Published by Safe-T-Gallery Inc.
Don Burmeister: Owner/Editor
Barbara Confino: Associate Editor
What is the appropriate context for viewing photos of someone else’s home? If the family is unknown to you, you may examine the photos for clues to who they were and how they carried out their daily lives. If it is the home of someone you know (personally or by repute), your interpretation will be colored by your opinions of that person or their work. The nature of the photographs themselves adds another dimension: are they formal architectural studies, interpretive documentation a la Paul Strand or “found” vernacular images?
This brings me to the exhibit of photographs of Haus Friedwart, the Leitz family home, on view at the Leica Gallery. When Ernst Leitz II commissioned this house, the family firm was well established and Oskar Barnack’s prototype of the Leica complete. Haus Friedwart was finished during World War I, its name translated as “waiting for peace.” During the turbulent decades that followed, it housed several generations of the Leitz family. Yet, like many photo enthusiasts, I know more about photographers who adopted the Leica than I do about them.
Frank Dabba Smith’s photographs of the house and grounds are not architectural studies (for an architectural study of this Art Deco home one can turn to Alfred Ziffler’s book about the designer “Bruno Paul, Haus Friedwart, Wetzlar”). Smith visited the house a number of times when researching the history of the Leitz family during the Nazi period and the help they gave to the persecuted. What he gives us in these twenty-eight 12 x 16 black and white prints is an impressionistic portrait of the house and its inhabitants.
Few of the images are straight on – most are shot at an oblique angle, reminding me of the off-kilter viewpoint used by Hollywood filmmakers in the 40’s and 50’s to signal a dream or recollection. Many of them show just a fragment of a room, serving as a visual synecdoche presented in a formalist style (part of the piano against a parquet floor, a chandelier, representing the music and dining rooms, respectively). There are photographs of paintings, drawings, even a couple of photos - their subjects looking out at the viewer, imparting a sense of individual personalities as well as family and tradition.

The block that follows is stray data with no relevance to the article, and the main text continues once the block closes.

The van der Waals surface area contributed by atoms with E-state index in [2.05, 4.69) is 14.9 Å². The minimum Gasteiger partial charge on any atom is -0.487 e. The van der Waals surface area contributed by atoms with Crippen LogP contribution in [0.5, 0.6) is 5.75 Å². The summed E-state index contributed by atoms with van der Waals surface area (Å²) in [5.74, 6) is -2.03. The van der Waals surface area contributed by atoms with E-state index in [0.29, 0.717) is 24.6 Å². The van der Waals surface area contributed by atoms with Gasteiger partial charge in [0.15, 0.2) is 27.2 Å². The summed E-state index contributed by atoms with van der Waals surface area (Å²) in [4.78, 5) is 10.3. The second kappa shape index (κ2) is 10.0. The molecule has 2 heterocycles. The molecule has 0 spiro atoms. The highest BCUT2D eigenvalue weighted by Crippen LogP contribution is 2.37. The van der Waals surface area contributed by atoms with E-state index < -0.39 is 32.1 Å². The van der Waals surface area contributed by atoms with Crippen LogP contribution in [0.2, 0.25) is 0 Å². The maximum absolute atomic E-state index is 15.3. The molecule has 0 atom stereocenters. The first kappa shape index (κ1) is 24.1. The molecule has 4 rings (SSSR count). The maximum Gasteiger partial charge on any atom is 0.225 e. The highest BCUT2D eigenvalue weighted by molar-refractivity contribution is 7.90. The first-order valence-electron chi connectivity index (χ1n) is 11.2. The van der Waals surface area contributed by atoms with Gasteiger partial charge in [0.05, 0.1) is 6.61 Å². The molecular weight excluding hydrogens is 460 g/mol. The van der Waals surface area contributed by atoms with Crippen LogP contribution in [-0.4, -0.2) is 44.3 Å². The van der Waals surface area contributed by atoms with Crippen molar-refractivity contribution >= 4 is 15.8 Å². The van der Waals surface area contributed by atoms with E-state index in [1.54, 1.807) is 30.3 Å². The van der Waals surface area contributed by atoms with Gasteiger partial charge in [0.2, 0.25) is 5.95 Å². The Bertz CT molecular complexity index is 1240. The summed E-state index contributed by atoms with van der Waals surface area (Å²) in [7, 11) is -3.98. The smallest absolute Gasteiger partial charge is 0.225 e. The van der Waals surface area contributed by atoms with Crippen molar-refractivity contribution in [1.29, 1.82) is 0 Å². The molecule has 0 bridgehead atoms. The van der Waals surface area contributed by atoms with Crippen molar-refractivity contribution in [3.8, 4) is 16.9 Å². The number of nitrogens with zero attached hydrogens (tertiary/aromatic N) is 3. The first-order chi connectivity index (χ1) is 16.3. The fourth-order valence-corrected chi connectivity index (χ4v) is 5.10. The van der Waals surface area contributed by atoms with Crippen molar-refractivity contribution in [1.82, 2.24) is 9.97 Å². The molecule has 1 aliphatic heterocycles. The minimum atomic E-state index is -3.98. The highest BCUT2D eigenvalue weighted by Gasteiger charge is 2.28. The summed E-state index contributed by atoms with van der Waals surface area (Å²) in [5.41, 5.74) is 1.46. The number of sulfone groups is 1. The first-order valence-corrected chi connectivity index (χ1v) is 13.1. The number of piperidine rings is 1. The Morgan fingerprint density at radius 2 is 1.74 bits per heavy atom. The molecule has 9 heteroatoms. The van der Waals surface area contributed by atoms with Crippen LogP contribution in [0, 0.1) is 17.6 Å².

Through images of objects and interior design, Smith’s photos create a good feeling of place. However, many images need the context supplied by captions to be truly understood. A simple photo of stairs takes on added poignancy when you read that Elsie Kuhn-Leitz crawled up them in gratitude after her release in 1943 from a Gestapo jail. Or that an expressionistic crucifix had to be hidden away as Entartete Kunst during the same period.
By providing important background information, text brings out more about the family than images would alone, pointing out the limits of a purely visual history. In this case photography is not enough.
The material cries out for a classic picture story, a la Life Magazine, for a fully developed perspective on Haus Friedwart and its illustrious occupants.